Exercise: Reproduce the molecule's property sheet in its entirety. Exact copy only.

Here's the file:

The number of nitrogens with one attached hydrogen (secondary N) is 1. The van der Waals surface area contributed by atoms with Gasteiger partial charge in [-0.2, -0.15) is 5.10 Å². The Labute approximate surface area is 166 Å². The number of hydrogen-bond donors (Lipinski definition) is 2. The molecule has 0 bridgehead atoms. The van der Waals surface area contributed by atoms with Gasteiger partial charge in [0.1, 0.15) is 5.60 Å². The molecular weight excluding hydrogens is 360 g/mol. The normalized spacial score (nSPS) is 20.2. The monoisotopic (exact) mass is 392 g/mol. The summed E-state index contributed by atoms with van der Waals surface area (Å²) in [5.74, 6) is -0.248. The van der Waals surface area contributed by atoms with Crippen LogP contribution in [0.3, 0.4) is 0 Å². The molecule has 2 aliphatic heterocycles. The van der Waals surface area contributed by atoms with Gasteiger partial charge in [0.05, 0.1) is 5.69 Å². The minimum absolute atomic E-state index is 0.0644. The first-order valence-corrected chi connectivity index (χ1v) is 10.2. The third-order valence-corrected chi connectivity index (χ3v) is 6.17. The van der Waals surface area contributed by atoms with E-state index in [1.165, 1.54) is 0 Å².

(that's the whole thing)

The number of nitrogens with one attached hydrogen (secondary N) is 1. The van der Waals surface area contributed by atoms with Gasteiger partial charge in [-0.2, -0.15) is 5.10 Å². The Labute approximate surface area is 166 Å². The number of hydrogen-bond donors (Lipinski definition) is 2. The molecule has 0 bridgehead atoms. The van der Waals surface area contributed by atoms with Gasteiger partial charge in [0.1, 0.15) is 5.60 Å². The molecular weight excluding hydrogens is 360 g/mol. The normalized spacial score (nSPS) is 20.2. The monoisotopic (exact) mass is 392 g/mol. The summed E-state index contributed by atoms with van der Waals surface area (Å²) in [5.74, 6) is -0.248. The van der Waals surface area contributed by atoms with Crippen LogP contribution in [0.3, 0.4) is 0 Å². The molecule has 2 aliphatic heterocycles. The van der Waals surface area contributed by atoms with Gasteiger partial charge in [0.05, 0.1) is 5.69 Å². The minimum absolute atomic E-state index is 0.0644. The first-order valence-corrected chi connectivity index (χ1v) is 10.2. The third-order valence-corrected chi connectivity index (χ3v) is 6.17. The van der Waals surface area contributed by atoms with E-state index in [1.165, 1.54) is 0 Å².